Much of the research I’m doing is trying to figure out, in genetic counseling, what areas can we improve care for in our LGBTQIA+ patients, specifically focusing on the trans and the intersex communities. Mostly trying to think how we’ve really done these communities harm, and how we need to go beyond using appropriate and inclusive language – which of course we need to do. For example, in the cancer setting, how does gender affirming care impact cancer risk assessment in genetics? So, if someone has been on exogenous hormones for several years, how does that impact their cancer risk? How does a gender affirming surgery, like top surgery, impact chest cancer or breast cancer risk? Separately, how can we counsel on intersex traits, as many have genetic links, while simultaneously empowering intersex people rather than pathologizing them?
So, trying to figure out how we can better educate genetics providers on some of these more tangible differences, again, beyond just inclusion and language, and thinking about the actionable things we need to change in clinic. If we’re not inclusive to others in our own profession, we can’t expect to be inclusive of our patients. So, we are exploring how we can better support queer or LGBTQIA+ students in genetic counseling. Beyond inclusion, how can we make people feel like they actively belong and they can be authentic, and that they don’t have to hide key parts of themselves in order to conform to professionalism?
What are the most exciting things you done in your career, whether personally, in research, in clinical work, etc.?
When I entered the field, I was really interested in researching how genetic counselors can do better by the trans community. And at the time, there were no publications on this. I think something that’s really exciting is, from getting involved in this research and publishing in this space, I feel like I’ve been able to be a part of starting a larger conversation about how we can really do better by the gender diverse community. And so, for example we’re seeing an uptick in papers on how to address cancer risk with trans patients. I think that’s really exciting to just be a part of these grassroots efforts to start these conversations and be involved in lectures and conferences talking about this. Whereas, before, I feel like a lot of it was just like, “how do you make your language better?”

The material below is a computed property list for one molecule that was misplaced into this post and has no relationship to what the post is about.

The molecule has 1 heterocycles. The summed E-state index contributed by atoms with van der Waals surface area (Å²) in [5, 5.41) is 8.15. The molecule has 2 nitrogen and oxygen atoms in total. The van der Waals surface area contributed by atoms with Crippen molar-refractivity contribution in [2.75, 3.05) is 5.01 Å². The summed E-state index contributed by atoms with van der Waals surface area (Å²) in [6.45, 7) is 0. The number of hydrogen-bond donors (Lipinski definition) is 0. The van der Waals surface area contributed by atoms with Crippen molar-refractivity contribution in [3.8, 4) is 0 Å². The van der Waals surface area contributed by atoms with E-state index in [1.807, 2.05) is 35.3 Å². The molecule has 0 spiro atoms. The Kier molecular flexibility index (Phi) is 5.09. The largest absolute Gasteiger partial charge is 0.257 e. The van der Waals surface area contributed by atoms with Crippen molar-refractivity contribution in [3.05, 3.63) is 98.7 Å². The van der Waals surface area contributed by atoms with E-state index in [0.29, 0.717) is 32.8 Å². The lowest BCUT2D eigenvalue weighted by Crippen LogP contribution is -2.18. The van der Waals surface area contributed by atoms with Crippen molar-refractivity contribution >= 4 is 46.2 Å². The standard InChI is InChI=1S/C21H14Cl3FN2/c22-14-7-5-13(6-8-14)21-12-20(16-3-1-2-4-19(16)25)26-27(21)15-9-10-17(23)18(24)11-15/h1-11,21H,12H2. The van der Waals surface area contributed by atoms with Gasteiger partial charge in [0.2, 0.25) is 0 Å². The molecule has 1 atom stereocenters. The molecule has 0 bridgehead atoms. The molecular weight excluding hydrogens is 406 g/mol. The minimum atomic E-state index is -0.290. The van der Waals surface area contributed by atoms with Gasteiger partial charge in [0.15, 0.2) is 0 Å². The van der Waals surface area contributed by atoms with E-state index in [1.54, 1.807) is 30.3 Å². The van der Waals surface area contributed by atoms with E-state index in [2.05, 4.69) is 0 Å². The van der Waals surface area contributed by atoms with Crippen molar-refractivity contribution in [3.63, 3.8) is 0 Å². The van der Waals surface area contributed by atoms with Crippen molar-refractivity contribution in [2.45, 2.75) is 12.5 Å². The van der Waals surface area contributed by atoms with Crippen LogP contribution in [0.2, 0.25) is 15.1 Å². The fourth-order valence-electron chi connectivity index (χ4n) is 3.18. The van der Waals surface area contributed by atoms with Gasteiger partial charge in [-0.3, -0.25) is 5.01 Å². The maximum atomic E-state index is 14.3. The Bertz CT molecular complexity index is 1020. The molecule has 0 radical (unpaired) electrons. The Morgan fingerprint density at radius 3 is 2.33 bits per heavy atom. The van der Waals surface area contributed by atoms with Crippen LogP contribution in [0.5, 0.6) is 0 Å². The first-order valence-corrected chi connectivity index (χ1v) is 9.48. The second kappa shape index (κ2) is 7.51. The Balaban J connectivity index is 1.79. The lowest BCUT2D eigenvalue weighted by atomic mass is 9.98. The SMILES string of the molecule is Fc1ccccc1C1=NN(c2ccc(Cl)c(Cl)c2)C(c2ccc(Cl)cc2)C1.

Something that motivates me is being able to meet queer applicants, students, and colleagues. I run a queer process group for genetic counselors and students – one is for BIPOC queer folks specifically, one is for any LGBTQIA+ person. Being able to help create those networks has been really fulfilling. When I entered grad school, I didn’t know a single other queer person in genetic counseling, because it’s such a small field, and because a lot of these social media groups weren’t as common. I think it’s just very cool to help people to make these connections and to mentor students as they navigate the field. I think those are the two things that I’ve been most excited about.
How do you think your identities have played a role or influences your perspective as a clinician and educator?
Being queer has really impacted the way I give health care and the way I communicate with students, because a lot of queer culture is celebrating self-determination and diversity and questioning societally imposed norms. Like, questioning why something is viewed as normal versus abnormal, for example – I think that also really ties into the disability justice movement – to challenging power dynamics that institutions impose on people because certainly systems have imposed great amounts of power on queer people throughout history.
Being multiracial has also influenced my perspective. I’m white and Asian. My mom immigrated from Vietnam. My dad is from New York. I think with that comes a bicultural lens, and thinking about, certainly no one can ever become ‘culturally competent.’ There’s this huge movement in medicine toward cultural competency, but that implies that someone can ever become competent in someone else’s culture. I think being a part of two different cultures, and feeling like I myself cannot speak to all aspects of my own cultures, it really helps me be humble about thinking about people’s cultures and thinking about differences that exist in cultures, whether that’s individualism versus collectivism, how people make decisions, etc. Both of these perspectives influence my drive toward activism in the field.
What do you like to do for fun in Boston?
I love the fall in Boston. I really love to hike and explore the nature. I love rock climbing. There’s also a really great brewery scene in Boston. So, my favorite thing to do is go on a hike and then sit outside at a brewery and enjoy time with friends.
This interview has been edited for length and clarity.